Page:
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Conductive Hearing Loss

Conductive hearing loss is one of the three main types of hearing loss. This type of hearing loss potentially affects people of all ages. There are a variety of causes, signs, and symptoms of conductive hearing loss.

Diagnosis of the condition requires testing by a specialist, and only a specialist with expertise in treating hearing loss can determine if one of the solutions or treatments for conductive hearing loss is an option for you or your loved one.

What is Conductive Hearing Loss?

Conductive hearing loss happens when sounds cannot get through your outer ear, and your middle ear. Do you have difficulty hearing soft sounds? Do some voices sound muffled to you?

These are examples of how conductive hearing loss affects some people, when the condition causes issues with conversion of sound waves. When you or your loved one has conductive hearing loss, the sound waves do not reach the inner ear.

Some people exhibit signs of conductive hearing loss during infancy or childhood, while others develop the condition in their later years.

Signs and Symptoms of Conductive Hearing Loss

The signs and symptoms of conductive hearing loss vary, and potentially depend on the reasons that you or a family member develops this type of hearing loss.

Do you have difficulty hearing people that speak softly, or difficulty hearing faint sounds that other people hear with no problems? Do you hear loud sounds, yet the sounds still sound muffled? These are some signs of possibly conductive hearing loss.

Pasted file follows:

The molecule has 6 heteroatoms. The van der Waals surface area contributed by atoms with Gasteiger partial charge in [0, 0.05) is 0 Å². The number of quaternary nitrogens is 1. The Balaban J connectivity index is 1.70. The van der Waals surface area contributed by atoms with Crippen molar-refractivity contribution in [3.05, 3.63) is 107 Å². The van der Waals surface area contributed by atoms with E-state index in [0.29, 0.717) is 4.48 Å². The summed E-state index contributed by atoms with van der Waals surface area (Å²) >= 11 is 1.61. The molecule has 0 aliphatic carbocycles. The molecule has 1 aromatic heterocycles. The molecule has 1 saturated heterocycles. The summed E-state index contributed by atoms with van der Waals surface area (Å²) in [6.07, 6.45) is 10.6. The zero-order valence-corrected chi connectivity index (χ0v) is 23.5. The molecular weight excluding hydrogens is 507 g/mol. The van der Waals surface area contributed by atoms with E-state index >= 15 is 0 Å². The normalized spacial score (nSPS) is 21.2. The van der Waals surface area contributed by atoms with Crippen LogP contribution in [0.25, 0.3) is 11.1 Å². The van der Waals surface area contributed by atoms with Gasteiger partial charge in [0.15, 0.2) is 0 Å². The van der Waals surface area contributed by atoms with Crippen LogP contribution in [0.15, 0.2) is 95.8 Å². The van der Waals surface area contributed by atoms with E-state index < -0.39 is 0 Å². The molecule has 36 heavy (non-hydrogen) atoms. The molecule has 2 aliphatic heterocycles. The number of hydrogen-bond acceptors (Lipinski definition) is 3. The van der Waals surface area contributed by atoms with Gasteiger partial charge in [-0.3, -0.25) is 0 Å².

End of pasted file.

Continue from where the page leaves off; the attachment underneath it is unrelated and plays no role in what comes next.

If you experience pain in one or both ears, have a sense of fullness or pressure, aching, or other abnormal sensations, these are possible signs of conductive hearing loss. Some individuals with conductive hearing loss experience dizziness, vertigo, tinnitus, or other signs and symptoms.

Conductive Hearing Loss Causes

Conductive hearing loss is caused by a variety of factors and conditions. When a person is born with some deformities of the ear, the resulting conductive hearing loss often continues into adulthood, particularly if there is no early diagnosis or treatment. Some individuals have deformities of the outer ear, or an absent outer ear, while other people are born with deformities to the ear canal.

Perhaps you or your loved one has a condition where there are issues with the bones of the middle ear. Otosclerosis, a condition that occurs when there are abnormal bone growths in the middle ear, is responsible for the conductive hearing loss experienced by some people.

While conditions at birth, or in later development of the ear is a potential cause of conductive hearing loss, there are other causes that sometimes lead to an earlier diagnosis, and possible earlier treatment.

Earwax is one cause of conductive hearing loss. While that cause likely seems minor to some people, a buildup of earwax, particularly among seniors, is a potentially dangerous condition.

A Healthline article indicates that a buildup of earwax sometimes leads to pressure buildup, and balance issues in addition to the hearing loss. Several studies link hearing loss with increased cognitive decline and dementia. When you or your senior loved one has a buildup of impacted earwax, called ‘cerumen impaction,' this possibly results in conductive hearing loss.